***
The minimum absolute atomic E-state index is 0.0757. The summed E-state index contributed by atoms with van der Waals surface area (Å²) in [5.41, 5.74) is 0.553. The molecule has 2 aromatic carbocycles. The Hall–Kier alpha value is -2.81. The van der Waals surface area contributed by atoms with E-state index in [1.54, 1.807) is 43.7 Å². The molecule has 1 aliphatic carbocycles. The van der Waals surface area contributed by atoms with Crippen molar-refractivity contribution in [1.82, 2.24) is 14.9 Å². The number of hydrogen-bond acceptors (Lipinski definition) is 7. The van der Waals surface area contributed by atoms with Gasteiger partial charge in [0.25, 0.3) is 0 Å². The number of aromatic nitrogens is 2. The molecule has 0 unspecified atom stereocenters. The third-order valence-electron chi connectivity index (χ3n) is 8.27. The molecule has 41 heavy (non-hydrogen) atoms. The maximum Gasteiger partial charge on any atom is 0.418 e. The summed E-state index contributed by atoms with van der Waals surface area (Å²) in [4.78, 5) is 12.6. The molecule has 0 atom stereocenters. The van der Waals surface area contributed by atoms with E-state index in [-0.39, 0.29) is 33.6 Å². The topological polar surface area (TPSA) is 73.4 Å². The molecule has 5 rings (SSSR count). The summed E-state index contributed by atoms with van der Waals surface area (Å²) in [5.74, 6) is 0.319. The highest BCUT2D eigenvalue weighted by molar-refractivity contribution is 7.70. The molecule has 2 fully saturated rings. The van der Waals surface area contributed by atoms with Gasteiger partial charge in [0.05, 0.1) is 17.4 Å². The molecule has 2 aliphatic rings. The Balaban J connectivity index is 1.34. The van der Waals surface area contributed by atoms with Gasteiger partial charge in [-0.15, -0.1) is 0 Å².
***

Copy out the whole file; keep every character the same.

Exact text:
The minimum absolute atomic E-state index is 0.0757. The summed E-state index contributed by atoms with van der Waals surface area (Å²) in [5.41, 5.74) is 0.553. The molecule has 2 aromatic carbocycles. The Hall–Kier alpha value is -2.81. The van der Waals surface area contributed by atoms with E-state index in [1.54, 1.807) is 43.7 Å². The molecule has 1 aliphatic carbocycles. The van der Waals surface area contributed by atoms with Crippen molar-refractivity contribution in [1.82, 2.24) is 14.9 Å². The number of hydrogen-bond acceptors (Lipinski definition) is 7. The van der Waals surface area contributed by atoms with Gasteiger partial charge in [0.25, 0.3) is 0 Å². The number of aromatic nitrogens is 2. The molecule has 0 unspecified atom stereocenters. The third-order valence-electron chi connectivity index (χ3n) is 8.27. The molecule has 41 heavy (non-hydrogen) atoms. The maximum Gasteiger partial charge on any atom is 0.418 e. The summed E-state index contributed by atoms with van der Waals surface area (Å²) in [4.78, 5) is 12.6. The molecule has 0 atom stereocenters. The van der Waals surface area contributed by atoms with E-state index in [-0.39, 0.29) is 33.6 Å². The topological polar surface area (TPSA) is 73.4 Å². The molecule has 5 rings (SSSR count). The summed E-state index contributed by atoms with van der Waals surface area (Å²) in [5.74, 6) is 0.319. The highest BCUT2D eigenvalue weighted by molar-refractivity contribution is 7.70. The molecule has 2 fully saturated rings. The van der Waals surface area contributed by atoms with Gasteiger partial charge in [0.05, 0.1) is 17.4 Å². The molecule has 2 aliphatic rings. The Balaban J connectivity index is 1.34. The van der Waals surface area contributed by atoms with Gasteiger partial charge in [-0.15, -0.1) is 0 Å².